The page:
Renewable resources account for only a small percentage of the energy the world consumes. The drive to reduce our dependence on fossil fuels and produce energy from more environmentally friendly sources has led to an increasing number of projects to develop these resources.

The use of our dataloggers in renewable-energy applications is nothing new, but the recent surge of interest in renewable resources has triggered a corresponding increase in the need for quality measurements.

Because of this increased activity, we recently created a new application engineering group dedicated to supporting those who are developing or conducting research on these critical renewable resources. Our extensive experience combined with the versatility of our dataloggers can prove valuable to those who need quality measurements for their projects.

When the success of multimillion-dollar wind or solar farms can be determined by a difference of less than one percent between measured and actual values of wind speed or sunlight, some have found out the hard way that quality measurements matter. The need for making quality measurements over long periods of time, in harsh, remote sites (where renewable systems are often located), is what has attracted people to our dataloggers for years.

Below we list typical monitoring applications in four of the most common renewable-energy areas: wind, solar, hydropower, and geothermal.


Our systems are used in every stage of wind-power operations.

  • Wind-assessment systems provide data to determine the suitability of sites for wind power and the best wind turbine to use.
  • Turbine-performance systems monitor power generated and available wind to help verify manufacturers’ turbine specifications.
  • Wind-forecasting stations placed strategically provide local meteorological data that can be combined with regional weather patterns to predict future wind and forecast power generation.


Campbell Scientific dataloggers are used in all types of solar energy applications, including photovoltaic, solar thermal, and concentrated solar power.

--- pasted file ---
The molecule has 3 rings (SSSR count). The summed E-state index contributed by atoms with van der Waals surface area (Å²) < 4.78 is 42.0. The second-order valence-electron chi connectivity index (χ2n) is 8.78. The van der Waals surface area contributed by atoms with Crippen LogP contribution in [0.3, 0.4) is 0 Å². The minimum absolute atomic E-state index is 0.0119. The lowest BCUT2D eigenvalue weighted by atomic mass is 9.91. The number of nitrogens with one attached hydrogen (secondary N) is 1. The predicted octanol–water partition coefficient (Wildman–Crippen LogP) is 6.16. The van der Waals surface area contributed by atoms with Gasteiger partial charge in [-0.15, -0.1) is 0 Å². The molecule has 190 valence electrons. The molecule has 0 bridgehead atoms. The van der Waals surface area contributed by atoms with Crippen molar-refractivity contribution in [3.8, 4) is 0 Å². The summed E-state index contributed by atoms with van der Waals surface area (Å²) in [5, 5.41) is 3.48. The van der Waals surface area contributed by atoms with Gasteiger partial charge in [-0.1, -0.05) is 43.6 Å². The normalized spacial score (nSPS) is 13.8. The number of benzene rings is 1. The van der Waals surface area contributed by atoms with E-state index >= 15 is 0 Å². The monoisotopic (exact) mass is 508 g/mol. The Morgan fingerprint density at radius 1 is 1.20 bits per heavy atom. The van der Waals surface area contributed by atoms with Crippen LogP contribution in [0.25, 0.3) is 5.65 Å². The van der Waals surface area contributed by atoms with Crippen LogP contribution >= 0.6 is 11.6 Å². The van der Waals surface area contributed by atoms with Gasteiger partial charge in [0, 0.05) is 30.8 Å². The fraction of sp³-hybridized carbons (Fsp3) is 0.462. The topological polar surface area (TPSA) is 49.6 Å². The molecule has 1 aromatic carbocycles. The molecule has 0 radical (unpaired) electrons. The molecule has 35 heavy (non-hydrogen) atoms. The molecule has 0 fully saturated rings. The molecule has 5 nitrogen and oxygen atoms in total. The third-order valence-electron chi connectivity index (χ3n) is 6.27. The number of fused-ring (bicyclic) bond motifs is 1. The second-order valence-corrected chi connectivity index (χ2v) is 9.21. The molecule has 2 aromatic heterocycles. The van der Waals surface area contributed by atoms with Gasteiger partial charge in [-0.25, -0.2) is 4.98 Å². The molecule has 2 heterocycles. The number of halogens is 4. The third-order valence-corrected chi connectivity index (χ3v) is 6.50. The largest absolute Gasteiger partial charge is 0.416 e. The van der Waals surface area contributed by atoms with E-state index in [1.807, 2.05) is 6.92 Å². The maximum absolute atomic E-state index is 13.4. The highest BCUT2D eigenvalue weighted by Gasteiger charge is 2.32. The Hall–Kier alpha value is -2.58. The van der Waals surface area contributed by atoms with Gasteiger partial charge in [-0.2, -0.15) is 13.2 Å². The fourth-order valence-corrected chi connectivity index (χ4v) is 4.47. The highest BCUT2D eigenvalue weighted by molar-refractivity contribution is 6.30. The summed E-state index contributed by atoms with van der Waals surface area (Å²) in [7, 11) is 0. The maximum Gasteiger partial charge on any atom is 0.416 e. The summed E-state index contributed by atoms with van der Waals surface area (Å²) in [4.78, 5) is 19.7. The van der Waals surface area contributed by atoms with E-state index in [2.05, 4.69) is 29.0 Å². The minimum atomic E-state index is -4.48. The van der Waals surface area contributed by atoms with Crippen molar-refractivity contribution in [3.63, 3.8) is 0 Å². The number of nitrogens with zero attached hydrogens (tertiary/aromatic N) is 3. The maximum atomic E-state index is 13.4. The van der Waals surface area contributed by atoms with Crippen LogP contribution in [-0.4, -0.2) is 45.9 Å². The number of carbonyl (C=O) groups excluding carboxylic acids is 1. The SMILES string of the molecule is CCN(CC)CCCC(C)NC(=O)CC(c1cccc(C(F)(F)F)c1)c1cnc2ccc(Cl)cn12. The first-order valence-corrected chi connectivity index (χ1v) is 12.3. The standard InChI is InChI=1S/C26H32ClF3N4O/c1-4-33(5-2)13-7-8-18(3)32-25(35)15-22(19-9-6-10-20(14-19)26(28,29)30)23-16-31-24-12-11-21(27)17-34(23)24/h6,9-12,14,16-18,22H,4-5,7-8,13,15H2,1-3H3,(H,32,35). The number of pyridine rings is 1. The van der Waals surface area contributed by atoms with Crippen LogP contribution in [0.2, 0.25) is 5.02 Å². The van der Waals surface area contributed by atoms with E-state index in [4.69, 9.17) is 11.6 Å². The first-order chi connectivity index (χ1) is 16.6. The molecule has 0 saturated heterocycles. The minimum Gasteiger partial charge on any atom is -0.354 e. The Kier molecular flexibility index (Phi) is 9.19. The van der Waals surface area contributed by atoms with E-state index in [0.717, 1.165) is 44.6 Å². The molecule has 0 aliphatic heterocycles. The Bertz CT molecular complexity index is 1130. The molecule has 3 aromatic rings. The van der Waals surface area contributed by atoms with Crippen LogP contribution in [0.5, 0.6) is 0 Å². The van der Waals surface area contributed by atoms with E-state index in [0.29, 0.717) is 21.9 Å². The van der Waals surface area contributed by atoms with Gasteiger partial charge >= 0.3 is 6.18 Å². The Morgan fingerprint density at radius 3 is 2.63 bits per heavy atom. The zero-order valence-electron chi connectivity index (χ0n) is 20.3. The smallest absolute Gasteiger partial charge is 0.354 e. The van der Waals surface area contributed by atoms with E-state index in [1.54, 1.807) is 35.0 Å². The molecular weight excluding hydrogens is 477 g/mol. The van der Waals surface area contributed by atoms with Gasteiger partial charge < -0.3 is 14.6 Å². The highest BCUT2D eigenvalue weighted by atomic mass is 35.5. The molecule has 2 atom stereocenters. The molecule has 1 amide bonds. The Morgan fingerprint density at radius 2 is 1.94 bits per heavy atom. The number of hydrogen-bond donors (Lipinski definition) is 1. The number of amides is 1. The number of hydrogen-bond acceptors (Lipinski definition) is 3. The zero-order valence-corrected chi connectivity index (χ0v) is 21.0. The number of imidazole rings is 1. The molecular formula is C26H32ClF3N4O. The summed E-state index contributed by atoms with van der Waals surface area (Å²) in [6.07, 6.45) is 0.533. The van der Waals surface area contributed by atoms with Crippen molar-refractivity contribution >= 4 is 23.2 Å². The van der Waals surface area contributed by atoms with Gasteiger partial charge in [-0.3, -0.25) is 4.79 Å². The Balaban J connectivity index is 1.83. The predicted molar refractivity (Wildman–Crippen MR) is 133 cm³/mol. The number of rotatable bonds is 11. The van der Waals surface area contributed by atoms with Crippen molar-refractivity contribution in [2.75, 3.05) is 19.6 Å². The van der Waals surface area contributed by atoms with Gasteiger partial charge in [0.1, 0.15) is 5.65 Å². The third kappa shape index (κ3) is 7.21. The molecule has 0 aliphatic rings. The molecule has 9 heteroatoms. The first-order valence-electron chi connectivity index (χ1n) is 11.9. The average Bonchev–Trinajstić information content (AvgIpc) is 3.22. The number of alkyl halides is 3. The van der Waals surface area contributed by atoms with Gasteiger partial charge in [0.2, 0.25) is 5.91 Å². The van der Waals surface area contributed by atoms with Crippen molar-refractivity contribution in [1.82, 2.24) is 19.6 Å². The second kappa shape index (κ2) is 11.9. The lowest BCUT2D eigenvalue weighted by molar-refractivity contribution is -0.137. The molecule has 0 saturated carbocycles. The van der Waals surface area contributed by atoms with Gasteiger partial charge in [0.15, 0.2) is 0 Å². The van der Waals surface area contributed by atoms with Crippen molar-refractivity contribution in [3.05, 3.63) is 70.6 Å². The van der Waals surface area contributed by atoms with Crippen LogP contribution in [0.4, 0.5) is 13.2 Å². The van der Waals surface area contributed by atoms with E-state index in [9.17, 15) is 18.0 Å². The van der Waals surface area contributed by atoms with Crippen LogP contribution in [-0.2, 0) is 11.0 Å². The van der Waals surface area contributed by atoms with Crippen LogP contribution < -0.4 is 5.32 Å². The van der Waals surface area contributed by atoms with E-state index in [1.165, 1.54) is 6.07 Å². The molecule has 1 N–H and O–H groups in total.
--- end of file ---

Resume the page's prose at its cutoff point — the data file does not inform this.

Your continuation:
• Site-assessment systems quantify a site’s suitability for solar energy production.
  • System-performance packages correlate incoming solar radiation with DC/AC output for manufacturer-specification validation and power-production maximization.
  • Comprehensive diagnostic kits pinpoint system failures, provide alarm capabilities, and collect valuable data for preventive maintenance.


Dams require a more diverse set of measurements.

  • Reservoir level-monitoring systems above the dam provide information for operating the power plant and maintaining the dam.
  • Equipment-performance systems monitor operational factors, such as RPMs on turbines, and can provide condition-based alarms.
  • Water-quality systems monitor parameters such as temperature and turbidity to help minimize the impact on fish and other wildlife.
  • Structural-monitoring systems keep an eye on bore holes and cracks to help identify problems with dams.


Geothermal applications typically involve measuring water temperature, level, and flow.

  • Monitoring systems at observation wells define the flow of groundwater and the hydraulic effects on the surrounding area—helping to determine a site’s suitability for geothermal projects or to plan well spacing.
  • Temperature-profiling systems provide data on temperature gradients in well casings.
  • Monitoring systems track time/temperature data, water levels, and water quality parameters, providing valuable decision-making data.

We look forward to providing key components that help develop renewable resources. Our new group will be actively creating resources to facilitate the use of measurement and control systems in this area.


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